I know not all ESC will work the same but I am curious about how they respond in general or specific examples.
I can’t speak for all systems but the ones I am familiar with work like this:
Understeer: reduce the throttle, brake the inside front wheel to transfer load to the outside front wheel to increase its grip.
Oversteer: brake one front wheel and possibly the inner rear wheel to recover traction ( I have to go back to my teaching notes for more detail)
The system recalculates very 7ms and can operate the hydraulics about 15X per second. It is faster than you are.
On more “sporty” cars, most ESC systems will let you get the back end out to a certain degree. I used to have a Mazda RX-8 and that would allow a bit of exuberance going round roundabouts etc, but if you overdid it you could feel it gathering the back end in.
I did a track day in that car that included a skid-pan session. It was actually very hard to make the car spin even on a skid pan, and even trying my hardest to spin it, with the ESC on. Then the instructor said “Let’s try that with the electronics switched off” and I was into a 720-degree spin as soon as I hit the throttle
But to the OP - ESC will, of course, not let you break the laws of physics. If you go into a cloverleaf at 75mph you will not come out of it well. Remember, also, that the ESC doesn’t know where the edge of the road is. If you are understeering, it doesn’t know when you’re about to go off the road. As I understand it, it will do its best to get the car heading straight, in the direction that the front wheels are pointing.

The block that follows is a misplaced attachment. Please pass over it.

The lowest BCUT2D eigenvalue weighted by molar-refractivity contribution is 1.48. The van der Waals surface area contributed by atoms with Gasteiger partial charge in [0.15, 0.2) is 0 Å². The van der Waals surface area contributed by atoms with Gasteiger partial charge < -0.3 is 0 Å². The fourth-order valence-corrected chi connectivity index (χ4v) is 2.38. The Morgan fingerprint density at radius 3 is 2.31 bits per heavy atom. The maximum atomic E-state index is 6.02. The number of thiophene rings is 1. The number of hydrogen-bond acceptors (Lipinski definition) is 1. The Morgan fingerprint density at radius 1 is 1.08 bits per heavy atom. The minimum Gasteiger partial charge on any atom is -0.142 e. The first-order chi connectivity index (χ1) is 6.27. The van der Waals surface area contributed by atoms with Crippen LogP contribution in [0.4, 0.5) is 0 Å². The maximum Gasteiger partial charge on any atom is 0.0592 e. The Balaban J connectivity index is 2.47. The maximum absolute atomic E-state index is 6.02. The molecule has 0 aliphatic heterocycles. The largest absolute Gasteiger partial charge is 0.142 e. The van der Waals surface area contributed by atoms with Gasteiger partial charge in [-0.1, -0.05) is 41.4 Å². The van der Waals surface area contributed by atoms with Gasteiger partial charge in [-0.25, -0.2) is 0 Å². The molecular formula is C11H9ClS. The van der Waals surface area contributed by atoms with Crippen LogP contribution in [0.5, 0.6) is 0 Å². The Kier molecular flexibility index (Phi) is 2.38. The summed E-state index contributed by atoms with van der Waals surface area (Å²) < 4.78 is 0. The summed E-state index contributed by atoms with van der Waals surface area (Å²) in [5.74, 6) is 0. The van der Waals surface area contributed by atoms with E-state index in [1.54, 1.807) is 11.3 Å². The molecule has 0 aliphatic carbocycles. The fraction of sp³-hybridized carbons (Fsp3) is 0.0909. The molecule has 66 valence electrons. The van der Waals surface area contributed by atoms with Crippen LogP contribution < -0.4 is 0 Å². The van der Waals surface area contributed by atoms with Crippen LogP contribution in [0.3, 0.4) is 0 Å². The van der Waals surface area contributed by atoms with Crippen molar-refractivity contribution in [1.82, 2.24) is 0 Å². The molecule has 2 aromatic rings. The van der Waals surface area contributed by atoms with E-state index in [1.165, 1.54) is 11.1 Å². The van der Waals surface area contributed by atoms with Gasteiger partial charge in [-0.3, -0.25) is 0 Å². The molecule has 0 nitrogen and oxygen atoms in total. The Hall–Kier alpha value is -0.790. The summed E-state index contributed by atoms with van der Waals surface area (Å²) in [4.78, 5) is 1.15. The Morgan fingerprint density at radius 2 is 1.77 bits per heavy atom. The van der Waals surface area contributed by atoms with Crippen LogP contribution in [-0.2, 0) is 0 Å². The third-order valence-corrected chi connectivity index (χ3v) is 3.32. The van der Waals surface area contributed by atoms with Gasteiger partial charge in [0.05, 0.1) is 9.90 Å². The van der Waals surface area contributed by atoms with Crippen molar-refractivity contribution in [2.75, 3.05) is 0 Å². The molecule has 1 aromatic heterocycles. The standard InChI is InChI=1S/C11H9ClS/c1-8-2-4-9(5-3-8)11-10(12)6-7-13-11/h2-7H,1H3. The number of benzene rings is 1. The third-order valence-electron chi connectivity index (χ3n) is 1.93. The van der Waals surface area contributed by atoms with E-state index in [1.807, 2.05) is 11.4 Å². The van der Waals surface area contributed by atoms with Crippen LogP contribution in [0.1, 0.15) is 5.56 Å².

There are two ways to steer a car. The most common is by turning the front wheels.
The other way is how tracked vehicles, like bulldozers, Bobcats or tanks turn. If the wheels on one side turn at a different speed relative to the other side, the vehicle will turn.
There are a ton of tiny details that have to be taken into account for the system to work properly, but ESC steers the car into the desired direction by accelerating the wheels on one side (if possible, not all transmission setups can do that) and braking them on the other side.
I had a fast car with ESC and it saved my ass several times
There was one show on the Velocity channel (US) last night (2/25/2013) called 5th Gear from the UK that demonstrated ESC systems on a variety of vehicles from a subcompact to a good sized delivery van. The program hosts tried hard to spin or roll the cars/truck but were unable. Very impressive. I understand these systems are mandatory on all vehicles in the EU (I’m sure regulated by size) in 2014.
As long as people understand what it can and can’t do, and don’t try to compensate for its presence by taking greater risks than they otherwise would. See risk homeostasis. For a specific discussion of risk homeostasis observations surrounding the implementation of ABS, click here; I’ll wager something similar happens that will be found to mitigate the anticipated benefits of ESC.
The computer could could grab one of 4 wheels independently (which you can’t) to prevent yaw as well as prevent you from locking up the wheels which gets you into trouble in the first place when you try and steer with them locked up.